A group of Lincoln residents have raised concerns over plans to build a skate park on an area of Hobblers Hole in the West End.
The locals aired their concerns about the proposed park on July 13 at a consultation meeting at the Grandstand.
The group, backed by Councillor Karen Lee and Councillor Neil Murray, felt that while the idea and designs are great, the location is incorrect.
Many of the residents with concerns live close to the prosed site, off Long Leys Road.
They say the the City of Lincoln Council’s idea for a skate park needs supporting, and that the skateboarding community hosts some “talented and enthusiastic individuals”.
However, they feel the skateboarders are not only being “short-changed”, but the Hobblers Hole plan is “flawed” and will lead to the destruction of the green space.
Residents are concerned that the range of wildlife in the area will not be preserved.
The site is also on a hill, covered in natural springs, which would make building difficult.
Lack of lighting, parking, toilet facilities and no bus service after 5pm is also worrying the residents.
Local resident Emma Olivier-Townrow said: “I see a huge impact from the university in my local area, and whilst I totally acknowledge that the university is a really positive asset to the city, the impact on the West End is not always positive.
“Lincoln is becoming a matrix of creative thinking and big things are happening, it’s time for the key players in the city to get together and find a realistic solution, the skateboard plaza has been in the making for 12 years or so, which is a very long time in a young person’s life and totally unacceptable.”
Opposition to skate park proposal
City Councillor for Carholme Ward Neil Murray said: “This proposal is wrong for a number of reasons.
“Firstly, the replacement of a natural environment with concrete at the bottom of Hobblers Hole was never envisaged by the person who gifted the land.
“Secondly, the proposal is not sustainable according to the City of Lincoln Local Plan, which states that environmentally valuable sites like Hobblers Hole will only be developed if there is no other land available for such a use.
“Thirdly, in my view a Skate Plaza should be close to or in a much more populous area of the City in order for people wanting to use it to access it much more easily and safely than the proposed site.”
Councillor Murray added: “Hobblers Hole was gifted to the City of Lincoln on the premise that it would not be developed.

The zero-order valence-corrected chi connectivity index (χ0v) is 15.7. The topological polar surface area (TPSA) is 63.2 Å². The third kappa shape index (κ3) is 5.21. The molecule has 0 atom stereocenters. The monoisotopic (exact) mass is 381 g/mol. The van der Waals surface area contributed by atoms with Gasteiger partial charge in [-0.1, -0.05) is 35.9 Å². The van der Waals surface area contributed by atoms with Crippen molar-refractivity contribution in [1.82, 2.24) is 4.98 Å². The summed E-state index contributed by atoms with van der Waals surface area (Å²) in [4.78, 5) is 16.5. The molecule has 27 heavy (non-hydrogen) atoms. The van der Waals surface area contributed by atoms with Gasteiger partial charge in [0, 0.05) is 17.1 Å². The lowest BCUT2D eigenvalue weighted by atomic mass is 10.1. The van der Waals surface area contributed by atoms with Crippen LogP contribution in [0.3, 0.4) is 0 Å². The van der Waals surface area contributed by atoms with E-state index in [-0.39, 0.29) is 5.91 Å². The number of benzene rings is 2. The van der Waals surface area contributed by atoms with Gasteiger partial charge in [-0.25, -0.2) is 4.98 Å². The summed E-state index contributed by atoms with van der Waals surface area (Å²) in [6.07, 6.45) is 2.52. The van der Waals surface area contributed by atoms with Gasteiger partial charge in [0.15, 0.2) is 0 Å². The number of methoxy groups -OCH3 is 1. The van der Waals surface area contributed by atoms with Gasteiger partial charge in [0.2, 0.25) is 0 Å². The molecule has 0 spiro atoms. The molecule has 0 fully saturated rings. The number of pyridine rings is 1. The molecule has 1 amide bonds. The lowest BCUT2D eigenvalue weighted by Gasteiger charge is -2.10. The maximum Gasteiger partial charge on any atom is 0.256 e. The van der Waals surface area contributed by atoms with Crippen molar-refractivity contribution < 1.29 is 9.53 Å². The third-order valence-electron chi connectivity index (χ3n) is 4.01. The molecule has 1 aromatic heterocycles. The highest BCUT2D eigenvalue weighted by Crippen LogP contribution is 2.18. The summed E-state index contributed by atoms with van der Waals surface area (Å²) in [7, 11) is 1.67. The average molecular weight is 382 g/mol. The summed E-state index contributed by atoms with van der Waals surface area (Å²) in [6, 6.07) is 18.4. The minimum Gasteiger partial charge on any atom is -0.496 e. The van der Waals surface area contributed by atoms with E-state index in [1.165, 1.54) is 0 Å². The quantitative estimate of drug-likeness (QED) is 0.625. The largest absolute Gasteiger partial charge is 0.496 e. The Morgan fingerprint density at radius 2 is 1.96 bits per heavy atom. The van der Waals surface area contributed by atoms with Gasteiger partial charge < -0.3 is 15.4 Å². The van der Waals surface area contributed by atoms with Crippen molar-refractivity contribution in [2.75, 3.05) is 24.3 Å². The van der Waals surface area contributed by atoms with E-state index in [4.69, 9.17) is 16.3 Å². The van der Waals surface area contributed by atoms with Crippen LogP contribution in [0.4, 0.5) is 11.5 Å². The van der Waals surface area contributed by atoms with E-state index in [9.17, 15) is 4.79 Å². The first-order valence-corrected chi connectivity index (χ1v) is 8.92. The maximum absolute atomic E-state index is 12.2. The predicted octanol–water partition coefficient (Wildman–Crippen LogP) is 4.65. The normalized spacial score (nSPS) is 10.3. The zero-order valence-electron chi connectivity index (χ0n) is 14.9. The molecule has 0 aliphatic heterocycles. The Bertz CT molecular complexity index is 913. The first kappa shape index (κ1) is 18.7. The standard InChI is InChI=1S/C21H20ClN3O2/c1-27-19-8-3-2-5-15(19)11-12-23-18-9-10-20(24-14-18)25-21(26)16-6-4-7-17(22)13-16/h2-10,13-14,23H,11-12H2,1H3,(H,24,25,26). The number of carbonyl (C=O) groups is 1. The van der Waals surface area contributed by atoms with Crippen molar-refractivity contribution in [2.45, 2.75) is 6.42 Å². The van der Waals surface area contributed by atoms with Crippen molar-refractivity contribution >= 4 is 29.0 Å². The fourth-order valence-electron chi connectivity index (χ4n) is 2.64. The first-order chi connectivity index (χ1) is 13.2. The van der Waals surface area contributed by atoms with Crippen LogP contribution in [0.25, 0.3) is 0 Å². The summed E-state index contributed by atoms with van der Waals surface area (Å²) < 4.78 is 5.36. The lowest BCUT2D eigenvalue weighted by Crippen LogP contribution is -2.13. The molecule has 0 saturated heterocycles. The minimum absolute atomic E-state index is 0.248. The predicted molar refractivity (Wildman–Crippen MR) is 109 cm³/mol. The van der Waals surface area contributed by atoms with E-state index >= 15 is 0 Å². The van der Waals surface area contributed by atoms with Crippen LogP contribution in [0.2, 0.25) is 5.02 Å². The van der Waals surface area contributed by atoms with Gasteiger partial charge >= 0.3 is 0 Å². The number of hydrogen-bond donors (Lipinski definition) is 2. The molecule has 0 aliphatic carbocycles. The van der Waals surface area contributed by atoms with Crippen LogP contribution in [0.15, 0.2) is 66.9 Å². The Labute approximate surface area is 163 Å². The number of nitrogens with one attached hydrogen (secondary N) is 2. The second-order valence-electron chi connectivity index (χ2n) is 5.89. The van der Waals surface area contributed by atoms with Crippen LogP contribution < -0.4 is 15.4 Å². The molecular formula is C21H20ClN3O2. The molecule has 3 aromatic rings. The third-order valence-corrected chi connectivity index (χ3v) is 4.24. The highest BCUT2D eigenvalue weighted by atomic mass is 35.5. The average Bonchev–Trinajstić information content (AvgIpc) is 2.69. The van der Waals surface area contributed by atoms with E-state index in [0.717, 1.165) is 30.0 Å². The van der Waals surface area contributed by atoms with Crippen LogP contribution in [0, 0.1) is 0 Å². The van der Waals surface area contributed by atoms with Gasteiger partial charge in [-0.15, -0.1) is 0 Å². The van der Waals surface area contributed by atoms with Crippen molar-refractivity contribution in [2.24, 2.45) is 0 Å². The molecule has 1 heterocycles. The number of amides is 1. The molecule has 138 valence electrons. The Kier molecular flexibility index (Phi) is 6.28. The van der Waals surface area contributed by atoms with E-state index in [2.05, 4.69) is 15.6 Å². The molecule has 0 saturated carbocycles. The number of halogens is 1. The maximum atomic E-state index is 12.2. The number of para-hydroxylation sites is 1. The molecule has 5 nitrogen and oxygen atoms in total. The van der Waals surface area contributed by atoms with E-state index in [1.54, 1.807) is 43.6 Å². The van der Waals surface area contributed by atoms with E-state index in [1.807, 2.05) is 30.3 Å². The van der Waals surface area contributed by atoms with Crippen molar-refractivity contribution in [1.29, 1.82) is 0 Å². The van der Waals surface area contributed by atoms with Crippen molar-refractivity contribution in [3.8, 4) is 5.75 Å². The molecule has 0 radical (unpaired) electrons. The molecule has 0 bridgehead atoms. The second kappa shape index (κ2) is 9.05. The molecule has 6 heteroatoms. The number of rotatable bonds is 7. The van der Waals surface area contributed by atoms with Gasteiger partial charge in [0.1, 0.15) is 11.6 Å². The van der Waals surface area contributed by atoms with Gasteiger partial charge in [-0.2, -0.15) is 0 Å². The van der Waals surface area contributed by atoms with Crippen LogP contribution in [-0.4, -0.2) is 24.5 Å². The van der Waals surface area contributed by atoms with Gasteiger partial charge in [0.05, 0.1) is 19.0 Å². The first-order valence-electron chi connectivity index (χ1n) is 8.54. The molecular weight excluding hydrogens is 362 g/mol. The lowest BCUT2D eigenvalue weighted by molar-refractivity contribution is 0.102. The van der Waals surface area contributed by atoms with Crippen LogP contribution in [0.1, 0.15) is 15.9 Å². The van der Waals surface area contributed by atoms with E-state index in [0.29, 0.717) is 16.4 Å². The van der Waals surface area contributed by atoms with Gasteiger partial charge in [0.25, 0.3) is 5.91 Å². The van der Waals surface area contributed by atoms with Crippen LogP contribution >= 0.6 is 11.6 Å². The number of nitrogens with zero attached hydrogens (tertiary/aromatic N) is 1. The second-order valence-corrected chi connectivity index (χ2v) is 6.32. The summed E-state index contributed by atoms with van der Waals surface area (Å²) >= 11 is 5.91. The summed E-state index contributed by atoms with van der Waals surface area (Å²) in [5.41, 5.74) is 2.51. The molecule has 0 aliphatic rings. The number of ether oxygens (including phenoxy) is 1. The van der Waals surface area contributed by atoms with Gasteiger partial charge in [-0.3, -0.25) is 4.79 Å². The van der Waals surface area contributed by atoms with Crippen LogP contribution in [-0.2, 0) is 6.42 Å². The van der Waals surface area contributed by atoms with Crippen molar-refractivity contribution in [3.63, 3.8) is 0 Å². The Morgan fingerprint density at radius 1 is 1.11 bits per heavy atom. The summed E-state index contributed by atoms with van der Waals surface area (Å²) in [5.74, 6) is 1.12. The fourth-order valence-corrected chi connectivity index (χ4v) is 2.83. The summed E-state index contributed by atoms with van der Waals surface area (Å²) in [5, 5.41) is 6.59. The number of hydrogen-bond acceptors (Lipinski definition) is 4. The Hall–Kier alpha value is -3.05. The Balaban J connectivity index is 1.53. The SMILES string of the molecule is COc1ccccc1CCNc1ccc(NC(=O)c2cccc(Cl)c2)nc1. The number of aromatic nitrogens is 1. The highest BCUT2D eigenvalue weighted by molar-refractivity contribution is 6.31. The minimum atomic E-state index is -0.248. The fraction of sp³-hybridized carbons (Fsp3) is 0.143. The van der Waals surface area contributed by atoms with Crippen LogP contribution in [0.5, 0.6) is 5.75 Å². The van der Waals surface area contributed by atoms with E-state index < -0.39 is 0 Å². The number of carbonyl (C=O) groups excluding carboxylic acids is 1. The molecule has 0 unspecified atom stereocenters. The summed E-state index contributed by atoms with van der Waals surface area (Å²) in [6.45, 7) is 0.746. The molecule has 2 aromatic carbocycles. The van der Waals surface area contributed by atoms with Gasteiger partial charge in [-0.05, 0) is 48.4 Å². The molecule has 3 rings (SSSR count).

“Rather than being the eyesore it is claimed to be, the area is a beautiful area of undeveloped green open space inhabited by many species of wildlife.
“The land has an intrinsic environmental value and we are losing far too many of these kind of green spaces to development.”
Other sites residents recommended were The King George V playing field, the Backies in Moorland and Yarborough Sports Centre.
Detailed proposal in development
Antony Angus, Recreation Services Team Leader at the city council, said: “Residents’ opinions are, of course, extremely important to us.
“We have recently undertaken two resident consultations regarding the proposed skate park at Hobblers Hole.
“All comments from the meetings and other communications have been logged and will be summarised in any future reports to the Council Executive.
“In total, so far, we have received 12 objections to the project since we announced we were considering this location in March.
“Officers have had no involvement in the meeting organised for August 2. It would be helpful therefore if residents contact me with their objections to ensure that we accurately capture their views and are able to reflect them in reports regarding the scheme.”
“We have considered a number of sites across Lincoln and believe that Hobblers Hole is the most viable. This location has been warmly received by the user group who are obviously keen for the project to progress.
“Studies over the last 30 years clearly demonstrate that the sites ecology has been declining for many years. A recent survey has concluded that the site no longer meets criteria for a Local Wildlife Site, something it previously did. The project will aim to reverse this trend as well as provide a fantastic facility for people to enjoy.
“When we have further developed the proposal and can answer accurately the various questions that have been raised by consultees, we will undertake further consultation. This will allow residents to have an informed opinion about the proposal.
“It is equally important of course for supporters of the project to voice their opinions. We welcome all comments.”
The council now have a Q&A page on the website to help address concerns.